[16] Joseph Jeshurun Pinto at New York's Shearith Israel Congregation; see Friedenberg, "Hear O Israel," pp. 5-6.

 

[17] Gershom Mendes Seixas, "A Religious Discourse: Thanksgiving Day Sermon, November 26, 1789" (New York, Archibald M'Lean, 1789, republished by the Jewish Historical Society of New York in 1977), pp. ix, 12, 13-14. On this sermon see Raphael Mahler, "Yahadut Ameriqah ve-Ra'ayon Shivat le-Tsiyon bi-Tequfat ha-Mahpekhah ha-Ameriqanit," Zion 15 (1950):106–34, and Friedenberg, "Hear O Israel," pp. 10–12.

 

[18] Isaac Leeser, Discourses on the Jewish Religion, 10 vols. (Philadelphia: Sherman & Co., 1827), 9:148-63, address at the Franklin Street Synagogue, Philadelphia. In 1863, Thanksgiving was made into an annual national holiday.

 

[19] Leeser, Discourses, vols. 1 and 2; on the original 1937 publication of these volumes, see Sussman, Isaac Leeser, p. 88. Gotthold Salomon, Twelve Sermons Delivered in the New Temple of the Israelites at Hamburgh, transl. by Anna Maria Goldsmid (London: John Murray, 1839). (Three of Salomon's sermons had been translated and published in Dutch in 1825: Wallet, "Religious Oratory," p. 174). D. W. Marks, Sermons Preached on Various Occasions (vol. 1) (London: R. Groombridge & Sons, 1851). This volume is said to have been "undertaken at the request of the Council of Founders" of the West London Synagogue, considered important because of a "dearth of Jewish discourses in the English language." According to Curtis Cassell's unpublished biography of Marks (loaned to me by the author's son, David Cassell), the book was extensively reviewed both in the Jewish press and in the "Christian Reformer" and "Kitto's Journal of Sacred Literature." ("David Woolf Marks: Father of Anglo-Jewish Reform," p. 37.

 

[20] Abraham Lincoln: The Tribute of the Synagogue; The Rabbis Speak: A Quarter Century of Sermons for the High Holy Days from the New York Board of Rabbis (New York: NYBR, 1986), ed. by Saul I. Teplitz; the Best Jewish Sermons series, ed. by Saul I. Teplitz (New York: Jonathan David); Living Words: Best High Holy Day Sermons, 5759, 5760, 5761, 5762 (NY: Sh'ma).

 

[21] The text of the sermon is accessible at: www.jewish-history.com/raphall.html; a diarist on the printing of sermon: www.jewish-history.com/Salomon/salo14.html (January 7, 1861). Cf. Friedenberg, "Hear O Israel," pp. 46–52; Bertram Korn states that "This sermon aroused more comment and attention than any other sermon ever delivered by an American Rabbi," American Jewry and the Civil War (Philadelphia: JPS, 1951), p. 17.

 

[22] Geoffrey Alderman, The Jewish Community in British Politics (Oxford: Clarendon Press, 1983), pp. 43-44. For the text of sermon, see Adler, Anglo-Jewish Memories, pp. 106–16.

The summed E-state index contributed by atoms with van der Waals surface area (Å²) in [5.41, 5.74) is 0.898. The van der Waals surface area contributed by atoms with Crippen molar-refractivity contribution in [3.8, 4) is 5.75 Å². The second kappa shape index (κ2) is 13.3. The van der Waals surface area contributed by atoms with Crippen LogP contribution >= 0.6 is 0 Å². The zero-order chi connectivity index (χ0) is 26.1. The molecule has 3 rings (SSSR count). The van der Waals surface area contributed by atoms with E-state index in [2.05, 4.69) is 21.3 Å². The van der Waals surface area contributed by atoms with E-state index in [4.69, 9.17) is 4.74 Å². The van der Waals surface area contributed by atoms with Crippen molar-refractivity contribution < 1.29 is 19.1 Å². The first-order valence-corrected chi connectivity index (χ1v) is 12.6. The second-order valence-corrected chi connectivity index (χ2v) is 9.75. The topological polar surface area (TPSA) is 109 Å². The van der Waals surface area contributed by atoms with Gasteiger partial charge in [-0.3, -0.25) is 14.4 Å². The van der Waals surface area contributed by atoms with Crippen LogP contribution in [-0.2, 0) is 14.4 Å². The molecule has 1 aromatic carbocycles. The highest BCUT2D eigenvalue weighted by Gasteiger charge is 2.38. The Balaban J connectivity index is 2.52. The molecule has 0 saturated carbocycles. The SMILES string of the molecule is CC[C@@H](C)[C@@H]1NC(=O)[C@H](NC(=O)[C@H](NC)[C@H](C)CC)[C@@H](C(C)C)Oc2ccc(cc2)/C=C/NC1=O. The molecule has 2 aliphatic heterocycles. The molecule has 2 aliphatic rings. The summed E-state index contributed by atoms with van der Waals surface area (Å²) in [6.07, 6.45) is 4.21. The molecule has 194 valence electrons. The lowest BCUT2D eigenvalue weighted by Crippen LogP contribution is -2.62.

[23] According to Israel Levinthal, who reported on Krauskopf's Sunday lectures for a Philadelphia newspaper as a high school student, the entire text of each lecture was written in advance and memorized by Krauskopf, who spoke pacing from one end of the pulpit to the other (The Message of Israel [New York: Lex Printing Co., 1973), pp. 145-46. On Levy, see Solomon B. Freehof and Vigdor W. Kavaler, eds., J. Leonard Levy: Prophetic Voice (Pittsburgh: Rodeph Shalom Congregation, 1970), pp. xi, 41. In addition to the sixteen cycles of his Pittsburgh sermons, eight cycles of Philadelphia sermons were published in his form. Needless to say, the historical value of such texts is considerable.

 

[24] E.g. "On the Height: Five Sermons delivered on New Year's Eve and Morning, September 21st and 22nd; on the Eve, Morning, and Evening of the Day of Atonement, October 1st and 2nd, 1892," by Isaac S. Moses, Rabbi of Kehillath Anshe Mayriv, Chicago (JTSA digital copy at http://sefer.jtsa.edu:4505/ALEPH/-/start/PAMPHLETS).

 

[25] For example, the first Jewish periodical in the German language, Sulamith; Isaac Leeser's Occident; Samuel Isaacs' Jewish Messenger; Isaac Mayer Wise's American Israelite and its rival Jewish South; the Jewish Chronicle all printed full texts of sermons on a regular basis.

 

[26] A particularly moving example is an article in the San Francisco Daily of April 16, 1865, apparently written by a member of Congregation Emanuel, which reports that the Rabbi, Elkan Cohn, was handed a note informing him of Lincoln's death as he ascended the pulpit to deliver the sermon he had prepared. Initially overcome with emotion, the rabbi recovered and spoke extemporaneously, the correspondent recording for his article the "substance" of the words that, he confesses, does not do justice to the eloquence of the moment, yet retains its power in print. Tribute of the Synagogue, p. 138.

 

[27] See the essays by Bobbie Malone and Berkley Kalin in Bauman and Kalin, The Quiet Voices: Southern Rabbis and Black Civil Rights, 1880s to 1990s (Tuscaloosa: University of Alabama Press, 1997), and citations below.

 

[28] Stephen S. Wise: Servant of the People, ed. Carl Voss (Philadelphia, 1970), pp. 132–33.

 

[29] Rafael Medoff, Militant Zionism in America (Tuscaloosa: University of Alabama Press, 2002), pp. 65–66, reference to Times articles on p. 237 n. 73.